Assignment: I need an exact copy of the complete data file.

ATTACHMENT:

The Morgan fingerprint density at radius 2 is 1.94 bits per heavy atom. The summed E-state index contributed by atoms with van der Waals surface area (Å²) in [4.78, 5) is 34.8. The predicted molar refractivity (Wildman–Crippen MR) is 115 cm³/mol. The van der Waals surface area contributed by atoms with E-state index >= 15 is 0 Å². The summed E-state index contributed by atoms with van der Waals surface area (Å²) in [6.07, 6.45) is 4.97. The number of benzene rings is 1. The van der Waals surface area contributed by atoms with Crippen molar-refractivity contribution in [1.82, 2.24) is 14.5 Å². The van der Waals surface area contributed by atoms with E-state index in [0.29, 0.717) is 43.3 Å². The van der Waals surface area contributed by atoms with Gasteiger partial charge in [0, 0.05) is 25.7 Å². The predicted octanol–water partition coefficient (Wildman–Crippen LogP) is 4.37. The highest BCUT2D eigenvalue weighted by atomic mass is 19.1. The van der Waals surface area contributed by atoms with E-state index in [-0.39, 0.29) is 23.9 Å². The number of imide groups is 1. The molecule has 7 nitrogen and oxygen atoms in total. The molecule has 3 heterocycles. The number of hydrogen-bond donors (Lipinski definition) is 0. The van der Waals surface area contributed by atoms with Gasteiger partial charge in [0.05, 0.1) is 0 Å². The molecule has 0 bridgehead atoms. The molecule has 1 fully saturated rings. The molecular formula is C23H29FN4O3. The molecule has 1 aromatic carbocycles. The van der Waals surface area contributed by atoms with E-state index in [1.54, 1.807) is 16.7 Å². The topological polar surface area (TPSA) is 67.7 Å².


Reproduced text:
The Morgan fingerprint density at radius 2 is 1.94 bits per heavy atom. The summed E-state index contributed by atoms with van der Waals surface area (Å²) in [4.78, 5) is 34.8. The predicted molar refractivity (Wildman–Crippen MR) is 115 cm³/mol. The van der Waals surface area contributed by atoms with E-state index >= 15 is 0 Å². The summed E-state index contributed by atoms with van der Waals surface area (Å²) in [6.07, 6.45) is 4.97. The number of benzene rings is 1. The van der Waals surface area contributed by atoms with Crippen molar-refractivity contribution in [1.82, 2.24) is 14.5 Å². The van der Waals surface area contributed by atoms with E-state index in [0.29, 0.717) is 43.3 Å². The van der Waals surface area contributed by atoms with Gasteiger partial charge in [0, 0.05) is 25.7 Å². The predicted octanol–water partition coefficient (Wildman–Crippen LogP) is 4.37. The highest BCUT2D eigenvalue weighted by atomic mass is 19.1. The van der Waals surface area contributed by atoms with E-state index in [-0.39, 0.29) is 23.9 Å². The number of imide groups is 1. The molecule has 7 nitrogen and oxygen atoms in total. The molecule has 3 heterocycles. The number of hydrogen-bond donors (Lipinski definition) is 0. The van der Waals surface area contributed by atoms with Gasteiger partial charge in [0.05, 0.1) is 0 Å². The molecule has 0 bridgehead atoms. The molecule has 1 fully saturated rings. The molecular formula is C23H29FN4O3. The molecule has 1 aromatic carbocycles. The van der Waals surface area contributed by atoms with E-state index in [1.54, 1.807) is 16.7 Å². The topological polar surface area (TPSA) is 67.7 Å².